So it is with particular poignancy that thanks to the Bush Administration, we have managed to set up a farce of justice that continues in that grand tradition.
Stephen E. Abraham’s assignment to the Pentagon unit that runs the hearings at Guantánamo Bay, Cuba, seemed a perfect fit.
A lawyer in civilian life, he had been decorated for counterespionage and counterterrorism work during 22 years as a reserve Army intelligence officer in which he rose to the rank of lieutenant colonel. His posting, just as the Guantánamo hearings were accelerating in 2004, gave him a close-up view of the government’s detention policies.
It also turned him into one of the Bush administration’s most unlikely adversaries.
In June, Colonel Abraham became the first military insider to criticize publicly the Guantánamo hearings, which determine whether detainees should be held indefinitely as enemy combatants. Just days after detainees’ lawyers submitted an affidavit containing his criticisms, the United States Supreme Court reversed itself and agreed to hear an appeal arguing that the hearings are unjust and that detainees have a right to contest their detentions in federal court.
Some lawyers say Colonel Abraham’s account — of a hearing procedure that he described as deeply flawed and largely a tool for commanders to rubber-stamp decisions they had already made — may have played an important role in the justices’ highly unusual reversal. That decision once again brought the administration face to face with the vexing legal, political and diplomatic questions about the fate of Guantánamo and the roughly 360 men still held there.
“Nobody stood up and said the emperor’s wearing no clothes,” Colonel Abraham said in an interview. “The prevailing attitude was, ‘If they’re in Guantánamo, they’re there for a reason.’ ”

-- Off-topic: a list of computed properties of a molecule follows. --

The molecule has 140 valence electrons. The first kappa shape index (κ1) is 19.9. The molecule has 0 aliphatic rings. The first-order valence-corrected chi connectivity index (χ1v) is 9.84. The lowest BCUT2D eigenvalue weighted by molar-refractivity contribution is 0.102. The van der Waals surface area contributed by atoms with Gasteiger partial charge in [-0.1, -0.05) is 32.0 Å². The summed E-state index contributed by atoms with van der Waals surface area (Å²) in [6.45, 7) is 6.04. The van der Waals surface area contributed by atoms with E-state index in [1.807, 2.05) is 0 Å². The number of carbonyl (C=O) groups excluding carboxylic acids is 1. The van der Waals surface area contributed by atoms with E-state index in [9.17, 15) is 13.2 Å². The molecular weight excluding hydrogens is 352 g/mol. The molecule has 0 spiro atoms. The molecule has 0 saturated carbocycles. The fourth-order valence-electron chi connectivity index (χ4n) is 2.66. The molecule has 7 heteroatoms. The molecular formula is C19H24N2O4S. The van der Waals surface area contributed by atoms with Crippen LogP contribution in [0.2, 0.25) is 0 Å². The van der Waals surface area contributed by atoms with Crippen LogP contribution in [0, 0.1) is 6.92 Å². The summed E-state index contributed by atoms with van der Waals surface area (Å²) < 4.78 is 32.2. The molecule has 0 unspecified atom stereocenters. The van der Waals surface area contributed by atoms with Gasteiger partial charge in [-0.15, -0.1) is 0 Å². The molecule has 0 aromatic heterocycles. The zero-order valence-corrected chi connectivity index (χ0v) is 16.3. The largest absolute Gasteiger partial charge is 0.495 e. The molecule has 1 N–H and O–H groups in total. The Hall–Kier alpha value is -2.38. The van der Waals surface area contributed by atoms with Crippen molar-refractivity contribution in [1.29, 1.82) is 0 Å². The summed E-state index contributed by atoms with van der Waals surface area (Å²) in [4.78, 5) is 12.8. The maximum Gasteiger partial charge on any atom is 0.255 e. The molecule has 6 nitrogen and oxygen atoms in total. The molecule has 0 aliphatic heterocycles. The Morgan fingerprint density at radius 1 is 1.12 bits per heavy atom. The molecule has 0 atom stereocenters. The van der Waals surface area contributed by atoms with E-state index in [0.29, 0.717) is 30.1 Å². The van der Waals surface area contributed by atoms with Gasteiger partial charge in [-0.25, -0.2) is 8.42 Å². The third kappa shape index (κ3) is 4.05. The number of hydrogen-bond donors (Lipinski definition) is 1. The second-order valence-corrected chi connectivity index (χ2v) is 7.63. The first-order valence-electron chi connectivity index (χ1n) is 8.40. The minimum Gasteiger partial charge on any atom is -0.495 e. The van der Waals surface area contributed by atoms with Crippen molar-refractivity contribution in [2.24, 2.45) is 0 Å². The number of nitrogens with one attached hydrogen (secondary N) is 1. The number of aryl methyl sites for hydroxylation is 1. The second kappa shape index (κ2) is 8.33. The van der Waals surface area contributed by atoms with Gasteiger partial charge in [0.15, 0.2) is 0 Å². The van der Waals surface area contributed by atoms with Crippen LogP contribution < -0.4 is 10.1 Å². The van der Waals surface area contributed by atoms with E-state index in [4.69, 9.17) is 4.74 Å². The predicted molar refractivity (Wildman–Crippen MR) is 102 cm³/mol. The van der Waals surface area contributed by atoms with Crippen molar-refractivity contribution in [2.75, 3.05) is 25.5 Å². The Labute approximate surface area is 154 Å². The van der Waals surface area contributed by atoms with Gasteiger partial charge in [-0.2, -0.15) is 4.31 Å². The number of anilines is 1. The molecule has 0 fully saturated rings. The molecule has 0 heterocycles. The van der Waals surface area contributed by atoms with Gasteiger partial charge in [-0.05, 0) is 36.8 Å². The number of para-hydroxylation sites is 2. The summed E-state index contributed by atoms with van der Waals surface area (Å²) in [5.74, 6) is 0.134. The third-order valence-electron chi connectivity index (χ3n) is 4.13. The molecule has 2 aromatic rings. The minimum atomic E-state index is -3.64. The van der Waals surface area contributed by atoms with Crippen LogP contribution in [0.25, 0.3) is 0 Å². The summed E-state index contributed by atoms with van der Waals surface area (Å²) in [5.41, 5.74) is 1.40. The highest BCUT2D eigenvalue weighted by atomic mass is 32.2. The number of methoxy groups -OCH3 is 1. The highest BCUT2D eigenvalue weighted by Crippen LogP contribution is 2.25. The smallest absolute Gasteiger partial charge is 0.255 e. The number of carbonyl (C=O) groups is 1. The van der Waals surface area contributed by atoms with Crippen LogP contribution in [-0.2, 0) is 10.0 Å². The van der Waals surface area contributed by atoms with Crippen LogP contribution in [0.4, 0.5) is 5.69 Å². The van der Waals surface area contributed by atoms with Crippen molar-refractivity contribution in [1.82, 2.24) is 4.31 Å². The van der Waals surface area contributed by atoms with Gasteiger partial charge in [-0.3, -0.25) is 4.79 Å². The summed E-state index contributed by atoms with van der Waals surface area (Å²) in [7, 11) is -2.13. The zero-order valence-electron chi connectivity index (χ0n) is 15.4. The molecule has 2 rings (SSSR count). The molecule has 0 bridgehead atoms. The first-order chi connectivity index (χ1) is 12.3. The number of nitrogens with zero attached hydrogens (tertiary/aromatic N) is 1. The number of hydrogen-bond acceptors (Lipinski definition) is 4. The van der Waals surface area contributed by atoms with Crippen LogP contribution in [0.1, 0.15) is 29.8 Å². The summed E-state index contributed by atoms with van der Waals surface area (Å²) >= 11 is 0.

I believe those latter quotes sure seem a lot like they come from the grimace of Dick Cheney and/or Bill Kristol.
Critics of the administration’s detention policies have questioned the hearings’ fairness, noting that detainees are not permitted lawyers and cannot see much of the evidence. Pentagon officials have said such criticism is not meaningful because a combatant status hearing “is not a criminal trial.” They note that 38 of the 558 cases ended in decisions favorable to the detainees.
But Colonel Abraham said that in meetings with top officials of the office, it was clear that such findings were discouraged. “Anything that resulted in a ‘not enemy combatant’ would just send ripples through the entire process,” he said. “The interpretation is, ‘You got the wrong result. Do it again.’ ”...
...One of the tribunals the lawyers have learned more about since then was the one on which Colonel Abraham sat. Documents they have gathered show that he was assigned to the panel in November 2004. The detainee was a Libyan, captured in Afghanistan, who was said to have visited terrorist training camps and belonged to a Libyan terrorist organization.
By a vote of 3 to 0, the panel found that “the detainee is not properly classified as an enemy combatant and is not associated with Al Qaeda or Taliban.”
Two months later, apparently after Pentagon officials rejected the first decision, the detainee’s case was heard by a second panel. The conclusion, again by a vote of 3 to 0, was quite different: “The detainee is properly classified as an enemy combatant and is a member of or associated with Al Qaeda.”
Colonel Abraham was never assigned to another panel.
What an amazingly even-handed process.